Eladar

Contributors
  • Content Count

    23
  • Joined

  • Last visited

  • Days Won

    1

About Eladar

  • Rank
    Chocobo (+20)

Profile Information

  • Gender
    Male
  • Location
    Austin, TX, USA

Contact Methods

  • Website URL
    https://soundcloud.com/user-275706525

Artist Settings

  • Software - Digital Audio Workstation (DAW)
    Sonar
  • Software - Preferred Plugins/Libraries
    NI Kontakt 5, EWQL Symphonic Orchestra, Synapse Dune 2
  • Composition & Production Skills
    Arrangement & Orchestration
    Synthesis & Sound Design

Recent Profile Visitors

The recent visitors block is disabled and is not being shown to other users.

  1. Very nice improvements, Souperion! I find this version a lot more engaging. I can lose myself in it now, rather than being a little too aware of some of the repetitive/dissonant aspects of the first draft. The double bass and amped-up synth pad are really helping out the low end, harp is working better than the music box I would say, and even the new wind sounds are a nice upgrade. I can't pick out all the instances of it, but the "gentle attempts" to treat homogeneity you mentioned seem to be paying off - it definitely sounds more varied to me now. One minor nitpick I have is that the first entry of the harp at 0:05 through to 0:12 is in a high enough register that it makes the instrument sound a bit too synthesized to me. You might try dropping that section down an octave. The harp phrases at 0:21 sound better to me, for instance. I'd say the arrangement is in a solid place now such that you could do a pass on the humanization if you like. I noticed you marked it Ready for Review though, so perhaps you'd prefer to wait and see what an Evaluator has to add first.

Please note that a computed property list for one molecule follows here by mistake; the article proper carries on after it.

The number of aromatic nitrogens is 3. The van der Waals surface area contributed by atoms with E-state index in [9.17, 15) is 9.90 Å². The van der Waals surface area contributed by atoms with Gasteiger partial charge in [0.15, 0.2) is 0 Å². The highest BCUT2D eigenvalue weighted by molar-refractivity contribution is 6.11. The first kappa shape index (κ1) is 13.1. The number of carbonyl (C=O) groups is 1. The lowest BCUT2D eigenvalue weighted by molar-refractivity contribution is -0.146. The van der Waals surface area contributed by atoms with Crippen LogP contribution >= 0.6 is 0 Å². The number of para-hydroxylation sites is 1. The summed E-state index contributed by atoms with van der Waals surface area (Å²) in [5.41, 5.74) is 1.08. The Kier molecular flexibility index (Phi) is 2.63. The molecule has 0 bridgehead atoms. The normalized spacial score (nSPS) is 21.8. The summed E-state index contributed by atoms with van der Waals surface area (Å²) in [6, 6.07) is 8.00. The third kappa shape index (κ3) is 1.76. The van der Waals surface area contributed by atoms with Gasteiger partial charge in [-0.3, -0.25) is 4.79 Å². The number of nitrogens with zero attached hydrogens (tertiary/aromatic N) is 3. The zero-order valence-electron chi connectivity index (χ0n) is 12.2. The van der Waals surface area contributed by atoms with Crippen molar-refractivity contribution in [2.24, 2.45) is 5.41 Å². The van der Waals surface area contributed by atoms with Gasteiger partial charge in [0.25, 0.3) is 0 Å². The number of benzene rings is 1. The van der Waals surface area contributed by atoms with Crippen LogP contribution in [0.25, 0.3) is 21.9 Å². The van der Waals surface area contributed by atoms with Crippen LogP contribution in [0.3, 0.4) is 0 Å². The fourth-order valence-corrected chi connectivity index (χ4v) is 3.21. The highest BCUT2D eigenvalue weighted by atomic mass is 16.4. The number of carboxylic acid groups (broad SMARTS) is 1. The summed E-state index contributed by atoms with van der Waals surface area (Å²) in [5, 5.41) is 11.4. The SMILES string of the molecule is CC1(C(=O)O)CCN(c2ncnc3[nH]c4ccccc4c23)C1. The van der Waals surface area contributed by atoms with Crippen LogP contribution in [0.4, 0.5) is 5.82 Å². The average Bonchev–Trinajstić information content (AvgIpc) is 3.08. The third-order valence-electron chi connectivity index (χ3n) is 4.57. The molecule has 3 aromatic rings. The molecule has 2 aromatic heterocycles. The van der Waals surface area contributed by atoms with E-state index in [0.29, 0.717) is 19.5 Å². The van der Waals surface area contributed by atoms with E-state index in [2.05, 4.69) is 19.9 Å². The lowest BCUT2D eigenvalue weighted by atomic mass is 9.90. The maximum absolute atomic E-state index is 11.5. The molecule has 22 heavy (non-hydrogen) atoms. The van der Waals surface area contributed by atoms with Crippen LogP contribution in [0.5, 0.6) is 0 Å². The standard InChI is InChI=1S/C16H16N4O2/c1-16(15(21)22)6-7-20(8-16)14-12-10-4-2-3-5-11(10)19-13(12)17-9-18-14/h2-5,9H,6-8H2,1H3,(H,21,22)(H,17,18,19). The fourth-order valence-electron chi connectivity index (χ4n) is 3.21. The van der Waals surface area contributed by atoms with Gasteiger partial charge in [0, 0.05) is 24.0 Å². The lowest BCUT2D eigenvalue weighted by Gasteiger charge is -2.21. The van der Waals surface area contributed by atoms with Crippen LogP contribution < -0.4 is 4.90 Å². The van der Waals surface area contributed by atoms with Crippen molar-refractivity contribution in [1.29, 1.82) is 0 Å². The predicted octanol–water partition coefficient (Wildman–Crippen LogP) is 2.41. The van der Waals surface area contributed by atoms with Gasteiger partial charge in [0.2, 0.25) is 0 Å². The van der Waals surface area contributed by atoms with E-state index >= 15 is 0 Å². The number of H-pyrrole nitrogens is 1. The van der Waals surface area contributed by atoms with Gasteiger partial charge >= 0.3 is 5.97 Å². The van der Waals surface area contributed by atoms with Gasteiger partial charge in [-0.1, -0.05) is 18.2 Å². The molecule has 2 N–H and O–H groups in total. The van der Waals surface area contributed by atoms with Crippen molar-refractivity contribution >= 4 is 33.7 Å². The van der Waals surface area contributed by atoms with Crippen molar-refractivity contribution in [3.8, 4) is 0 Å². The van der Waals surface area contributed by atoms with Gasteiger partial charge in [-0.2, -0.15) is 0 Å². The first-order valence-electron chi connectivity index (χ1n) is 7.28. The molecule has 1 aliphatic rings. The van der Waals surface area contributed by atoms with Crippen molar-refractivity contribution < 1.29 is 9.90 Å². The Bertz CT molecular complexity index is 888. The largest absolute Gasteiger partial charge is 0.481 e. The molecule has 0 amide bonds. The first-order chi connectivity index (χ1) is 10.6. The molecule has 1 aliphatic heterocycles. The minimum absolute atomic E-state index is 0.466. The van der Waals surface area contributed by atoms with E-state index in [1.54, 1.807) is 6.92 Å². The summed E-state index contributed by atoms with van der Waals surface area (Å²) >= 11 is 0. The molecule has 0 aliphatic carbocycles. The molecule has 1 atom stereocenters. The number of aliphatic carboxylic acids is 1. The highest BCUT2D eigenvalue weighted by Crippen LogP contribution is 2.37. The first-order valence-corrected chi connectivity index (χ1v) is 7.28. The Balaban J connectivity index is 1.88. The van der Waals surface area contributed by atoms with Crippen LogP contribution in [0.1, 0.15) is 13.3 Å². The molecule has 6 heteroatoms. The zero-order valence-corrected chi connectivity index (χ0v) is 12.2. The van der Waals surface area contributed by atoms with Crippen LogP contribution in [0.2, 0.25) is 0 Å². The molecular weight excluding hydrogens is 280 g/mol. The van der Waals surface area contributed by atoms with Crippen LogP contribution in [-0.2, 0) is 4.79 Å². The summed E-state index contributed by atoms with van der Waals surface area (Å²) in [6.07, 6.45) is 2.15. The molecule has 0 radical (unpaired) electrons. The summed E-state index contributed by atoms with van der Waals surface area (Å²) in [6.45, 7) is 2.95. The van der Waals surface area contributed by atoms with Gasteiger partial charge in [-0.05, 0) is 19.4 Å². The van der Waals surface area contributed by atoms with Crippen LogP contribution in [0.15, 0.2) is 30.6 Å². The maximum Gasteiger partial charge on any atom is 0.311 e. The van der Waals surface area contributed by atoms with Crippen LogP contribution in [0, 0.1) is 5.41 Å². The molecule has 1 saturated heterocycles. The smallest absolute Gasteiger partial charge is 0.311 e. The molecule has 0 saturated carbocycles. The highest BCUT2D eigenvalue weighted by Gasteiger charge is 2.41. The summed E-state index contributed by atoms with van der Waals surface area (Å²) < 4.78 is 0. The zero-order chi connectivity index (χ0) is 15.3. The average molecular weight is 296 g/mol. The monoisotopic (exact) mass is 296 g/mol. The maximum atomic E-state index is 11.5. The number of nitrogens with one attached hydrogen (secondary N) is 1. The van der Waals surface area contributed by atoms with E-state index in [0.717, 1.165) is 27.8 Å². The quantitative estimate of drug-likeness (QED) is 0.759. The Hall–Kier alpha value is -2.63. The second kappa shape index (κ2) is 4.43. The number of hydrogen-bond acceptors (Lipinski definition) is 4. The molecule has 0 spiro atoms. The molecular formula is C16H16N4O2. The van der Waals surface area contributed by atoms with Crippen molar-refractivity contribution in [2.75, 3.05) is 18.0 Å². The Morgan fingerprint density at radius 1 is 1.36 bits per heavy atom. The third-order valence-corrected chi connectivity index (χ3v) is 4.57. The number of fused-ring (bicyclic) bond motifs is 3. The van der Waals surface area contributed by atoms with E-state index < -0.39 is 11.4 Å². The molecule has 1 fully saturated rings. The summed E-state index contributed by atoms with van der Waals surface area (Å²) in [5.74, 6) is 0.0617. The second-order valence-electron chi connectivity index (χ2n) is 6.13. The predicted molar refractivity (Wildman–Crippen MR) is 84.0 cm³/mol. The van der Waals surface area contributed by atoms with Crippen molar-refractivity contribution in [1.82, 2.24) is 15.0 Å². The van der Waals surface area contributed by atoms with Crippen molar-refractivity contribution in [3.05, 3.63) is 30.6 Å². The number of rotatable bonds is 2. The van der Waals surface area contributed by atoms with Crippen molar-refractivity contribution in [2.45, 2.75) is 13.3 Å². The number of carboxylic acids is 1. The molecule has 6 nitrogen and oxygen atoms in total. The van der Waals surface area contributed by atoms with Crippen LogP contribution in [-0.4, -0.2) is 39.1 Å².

2. Thanks @Seth Skoda, glad to hear it inspired you! I do know what you're saying about the chimes, by which I'm pretty sure you mean the panning metallophone instrument that's there for the first 28 seconds or so (and comes back at various points later). This is a gangsa, which is used in Indonesian gamelan music - specifically I'm using a sample from the Native Instruments Balinese Gamelan library here. Gamelan instruments aren't pitched to the same scales as Western instruments, so this library comes with both "original pitch" and modified "concert pitch" versions of all the recorded instruments. I'm actually using the concert pitch gangsa here, but it does still have a slightly "detuned" sound to it. I personally enjoy this subtle detuned quality as a point of interest, but I can see how you might perceive it as a sort of unwanted dissonance. I tried messing with the Tuning knob on the instrument in Kontakt's synth rack view, but anything beyond 0.7 semitones up or down was too much (i.e. it just started clashing with the rest of the instruments), and anything less didn't seem to make a perceptible difference to my ear in the full mix. Returning to this song a few weeks later, I'm feeling pretty good about it as it stands, although I'd be interested in an Evaluator's thoughts on the gangsa situation (and the piece in general), so I'm going to mark it Ready For Review. (Looks like my source videos for the original track also got taken down, so I'll fix those too lol)